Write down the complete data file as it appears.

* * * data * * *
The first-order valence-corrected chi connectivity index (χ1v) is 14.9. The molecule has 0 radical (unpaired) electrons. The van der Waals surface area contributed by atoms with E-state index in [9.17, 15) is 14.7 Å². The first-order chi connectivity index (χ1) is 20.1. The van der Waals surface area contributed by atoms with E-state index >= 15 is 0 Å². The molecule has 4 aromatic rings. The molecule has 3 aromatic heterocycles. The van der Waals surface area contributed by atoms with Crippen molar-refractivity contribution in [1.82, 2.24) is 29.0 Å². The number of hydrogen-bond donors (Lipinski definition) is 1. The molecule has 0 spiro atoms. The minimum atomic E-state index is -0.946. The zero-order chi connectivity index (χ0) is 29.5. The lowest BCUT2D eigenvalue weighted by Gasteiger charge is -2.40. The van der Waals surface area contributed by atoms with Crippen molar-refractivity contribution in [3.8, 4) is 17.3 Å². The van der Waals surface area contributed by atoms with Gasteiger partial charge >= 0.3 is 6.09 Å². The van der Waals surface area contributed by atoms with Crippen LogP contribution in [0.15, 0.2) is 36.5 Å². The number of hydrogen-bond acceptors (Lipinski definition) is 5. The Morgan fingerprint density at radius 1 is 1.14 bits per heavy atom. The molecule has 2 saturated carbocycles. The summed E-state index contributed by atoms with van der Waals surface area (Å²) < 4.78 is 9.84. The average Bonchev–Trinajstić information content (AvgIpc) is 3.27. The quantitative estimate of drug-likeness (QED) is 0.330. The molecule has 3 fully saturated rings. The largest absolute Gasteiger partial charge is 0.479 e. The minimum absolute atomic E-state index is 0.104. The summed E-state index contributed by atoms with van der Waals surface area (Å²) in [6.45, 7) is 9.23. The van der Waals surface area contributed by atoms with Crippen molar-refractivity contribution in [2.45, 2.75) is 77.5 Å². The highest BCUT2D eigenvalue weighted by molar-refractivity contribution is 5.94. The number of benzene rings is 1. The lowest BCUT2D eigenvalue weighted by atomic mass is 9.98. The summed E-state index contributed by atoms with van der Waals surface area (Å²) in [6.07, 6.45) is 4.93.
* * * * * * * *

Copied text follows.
The first-order valence-corrected chi connectivity index (χ1v) is 14.9. The molecule has 0 radical (unpaired) electrons. The van der Waals surface area contributed by atoms with E-state index in [9.17, 15) is 14.7 Å². The first-order chi connectivity index (χ1) is 20.1. The van der Waals surface area contributed by atoms with E-state index >= 15 is 0 Å². The molecule has 4 aromatic rings. The molecule has 3 aromatic heterocycles. The van der Waals surface area contributed by atoms with Crippen molar-refractivity contribution in [1.82, 2.24) is 29.0 Å². The number of hydrogen-bond donors (Lipinski definition) is 1. The molecule has 0 spiro atoms. The minimum atomic E-state index is -0.946. The zero-order chi connectivity index (χ0) is 29.5. The lowest BCUT2D eigenvalue weighted by Gasteiger charge is -2.40. The van der Waals surface area contributed by atoms with Crippen molar-refractivity contribution in [3.8, 4) is 17.3 Å². The van der Waals surface area contributed by atoms with Gasteiger partial charge >= 0.3 is 6.09 Å². The van der Waals surface area contributed by atoms with Crippen LogP contribution in [0.15, 0.2) is 36.5 Å². The number of hydrogen-bond acceptors (Lipinski definition) is 5. The Morgan fingerprint density at radius 1 is 1.14 bits per heavy atom. The molecule has 2 saturated carbocycles. The summed E-state index contributed by atoms with van der Waals surface area (Å²) < 4.78 is 9.84. The average Bonchev–Trinajstić information content (AvgIpc) is 3.27. The quantitative estimate of drug-likeness (QED) is 0.330. The molecule has 3 fully saturated rings. The largest absolute Gasteiger partial charge is 0.479 e. The minimum absolute atomic E-state index is 0.104. The summed E-state index contributed by atoms with van der Waals surface area (Å²) in [6.45, 7) is 9.23. The van der Waals surface area contributed by atoms with Crippen molar-refractivity contribution in [2.45, 2.75) is 77.5 Å². The highest BCUT2D eigenvalue weighted by molar-refractivity contribution is 5.94. The number of benzene rings is 1. The lowest BCUT2D eigenvalue weighted by atomic mass is 9.98. The summed E-state index contributed by atoms with van der Waals surface area (Å²) in [6.07, 6.45) is 4.93.